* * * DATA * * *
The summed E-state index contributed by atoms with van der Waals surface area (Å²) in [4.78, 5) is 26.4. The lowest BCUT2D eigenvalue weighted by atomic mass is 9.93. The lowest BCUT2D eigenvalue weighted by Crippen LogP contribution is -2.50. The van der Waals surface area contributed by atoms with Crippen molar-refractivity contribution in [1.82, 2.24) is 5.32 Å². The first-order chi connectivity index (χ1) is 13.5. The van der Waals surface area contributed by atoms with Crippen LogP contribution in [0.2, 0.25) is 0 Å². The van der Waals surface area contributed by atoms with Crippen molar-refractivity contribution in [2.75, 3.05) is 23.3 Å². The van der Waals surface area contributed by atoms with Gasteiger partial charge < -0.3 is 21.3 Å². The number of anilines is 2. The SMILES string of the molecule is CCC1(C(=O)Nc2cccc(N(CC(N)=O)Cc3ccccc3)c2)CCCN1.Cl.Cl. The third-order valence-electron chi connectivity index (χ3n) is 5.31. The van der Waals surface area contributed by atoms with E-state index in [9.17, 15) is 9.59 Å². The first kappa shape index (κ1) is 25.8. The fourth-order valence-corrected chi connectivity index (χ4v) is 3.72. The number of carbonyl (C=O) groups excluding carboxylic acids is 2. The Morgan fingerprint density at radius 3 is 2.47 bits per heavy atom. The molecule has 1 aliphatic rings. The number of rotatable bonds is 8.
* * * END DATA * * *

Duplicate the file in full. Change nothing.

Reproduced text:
The summed E-state index contributed by atoms with van der Waals surface area (Å²) in [4.78, 5) is 26.4. The lowest BCUT2D eigenvalue weighted by atomic mass is 9.93. The lowest BCUT2D eigenvalue weighted by Crippen LogP contribution is -2.50. The van der Waals surface area contributed by atoms with Crippen molar-refractivity contribution in [1.82, 2.24) is 5.32 Å². The first-order chi connectivity index (χ1) is 13.5. The van der Waals surface area contributed by atoms with Crippen LogP contribution in [0.2, 0.25) is 0 Å². The van der Waals surface area contributed by atoms with Crippen molar-refractivity contribution in [2.75, 3.05) is 23.3 Å². The van der Waals surface area contributed by atoms with Gasteiger partial charge < -0.3 is 21.3 Å². The number of anilines is 2. The SMILES string of the molecule is CCC1(C(=O)Nc2cccc(N(CC(N)=O)Cc3ccccc3)c2)CCCN1.Cl.Cl. The third-order valence-electron chi connectivity index (χ3n) is 5.31. The van der Waals surface area contributed by atoms with E-state index in [9.17, 15) is 9.59 Å². The first kappa shape index (κ1) is 25.8. The fourth-order valence-corrected chi connectivity index (χ4v) is 3.72. The number of carbonyl (C=O) groups excluding carboxylic acids is 2. The Morgan fingerprint density at radius 3 is 2.47 bits per heavy atom. The molecule has 1 aliphatic rings. The number of rotatable bonds is 8.